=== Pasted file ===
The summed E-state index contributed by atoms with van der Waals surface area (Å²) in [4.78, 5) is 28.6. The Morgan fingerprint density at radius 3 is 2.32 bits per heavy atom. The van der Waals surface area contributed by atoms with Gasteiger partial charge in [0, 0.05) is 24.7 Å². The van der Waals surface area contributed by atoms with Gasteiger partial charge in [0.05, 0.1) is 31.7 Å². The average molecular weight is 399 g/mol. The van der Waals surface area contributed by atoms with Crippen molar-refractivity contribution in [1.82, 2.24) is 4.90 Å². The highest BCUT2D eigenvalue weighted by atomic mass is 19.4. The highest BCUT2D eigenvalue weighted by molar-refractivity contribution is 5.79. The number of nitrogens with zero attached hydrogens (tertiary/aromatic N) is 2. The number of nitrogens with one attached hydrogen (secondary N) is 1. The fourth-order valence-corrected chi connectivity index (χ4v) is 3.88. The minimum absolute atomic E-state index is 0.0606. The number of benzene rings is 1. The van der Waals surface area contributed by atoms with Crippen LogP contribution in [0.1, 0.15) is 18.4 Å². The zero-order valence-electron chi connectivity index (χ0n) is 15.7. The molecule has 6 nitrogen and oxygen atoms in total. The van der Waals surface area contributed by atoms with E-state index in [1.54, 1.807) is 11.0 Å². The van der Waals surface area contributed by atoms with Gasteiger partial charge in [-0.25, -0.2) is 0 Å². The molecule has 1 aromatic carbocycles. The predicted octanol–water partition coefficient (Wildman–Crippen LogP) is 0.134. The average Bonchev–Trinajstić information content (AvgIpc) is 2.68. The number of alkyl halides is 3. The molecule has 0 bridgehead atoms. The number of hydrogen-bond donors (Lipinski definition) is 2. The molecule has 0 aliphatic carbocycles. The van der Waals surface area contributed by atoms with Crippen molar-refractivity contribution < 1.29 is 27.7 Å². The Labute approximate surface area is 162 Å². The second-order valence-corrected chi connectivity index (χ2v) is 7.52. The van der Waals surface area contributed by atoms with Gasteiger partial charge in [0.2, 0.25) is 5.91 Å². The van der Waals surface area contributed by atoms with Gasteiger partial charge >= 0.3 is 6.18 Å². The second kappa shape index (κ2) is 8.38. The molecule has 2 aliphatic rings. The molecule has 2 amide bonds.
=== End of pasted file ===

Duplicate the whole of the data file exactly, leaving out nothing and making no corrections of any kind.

The summed E-state index contributed by atoms with van der Waals surface area (Å²) in [4.78, 5) is 28.6. The Morgan fingerprint density at radius 3 is 2.32 bits per heavy atom. The van der Waals surface area contributed by atoms with Gasteiger partial charge in [0, 0.05) is 24.7 Å². The van der Waals surface area contributed by atoms with Gasteiger partial charge in [0.05, 0.1) is 31.7 Å². The average molecular weight is 399 g/mol. The van der Waals surface area contributed by atoms with Crippen molar-refractivity contribution in [1.82, 2.24) is 4.90 Å². The highest BCUT2D eigenvalue weighted by atomic mass is 19.4. The highest BCUT2D eigenvalue weighted by molar-refractivity contribution is 5.79. The number of nitrogens with zero attached hydrogens (tertiary/aromatic N) is 2. The number of nitrogens with one attached hydrogen (secondary N) is 1. The fourth-order valence-corrected chi connectivity index (χ4v) is 3.88. The minimum absolute atomic E-state index is 0.0606. The number of benzene rings is 1. The van der Waals surface area contributed by atoms with Crippen LogP contribution in [0.1, 0.15) is 18.4 Å². The zero-order valence-electron chi connectivity index (χ0n) is 15.7. The molecule has 6 nitrogen and oxygen atoms in total. The van der Waals surface area contributed by atoms with E-state index in [1.54, 1.807) is 11.0 Å². The van der Waals surface area contributed by atoms with Gasteiger partial charge in [-0.25, -0.2) is 0 Å². The molecule has 1 aromatic carbocycles. The predicted octanol–water partition coefficient (Wildman–Crippen LogP) is 0.134. The average Bonchev–Trinajstić information content (AvgIpc) is 2.68. The number of alkyl halides is 3. The molecule has 0 bridgehead atoms. The number of hydrogen-bond donors (Lipinski definition) is 2. The molecule has 0 aliphatic carbocycles. The van der Waals surface area contributed by atoms with Crippen molar-refractivity contribution < 1.29 is 27.7 Å². The Labute approximate surface area is 162 Å². The second-order valence-corrected chi connectivity index (χ2v) is 7.52. The van der Waals surface area contributed by atoms with Gasteiger partial charge in [0.2, 0.25) is 5.91 Å². The van der Waals surface area contributed by atoms with Gasteiger partial charge >= 0.3 is 6.18 Å². The second kappa shape index (κ2) is 8.38. The molecule has 2 aliphatic rings. The molecule has 2 amide bonds.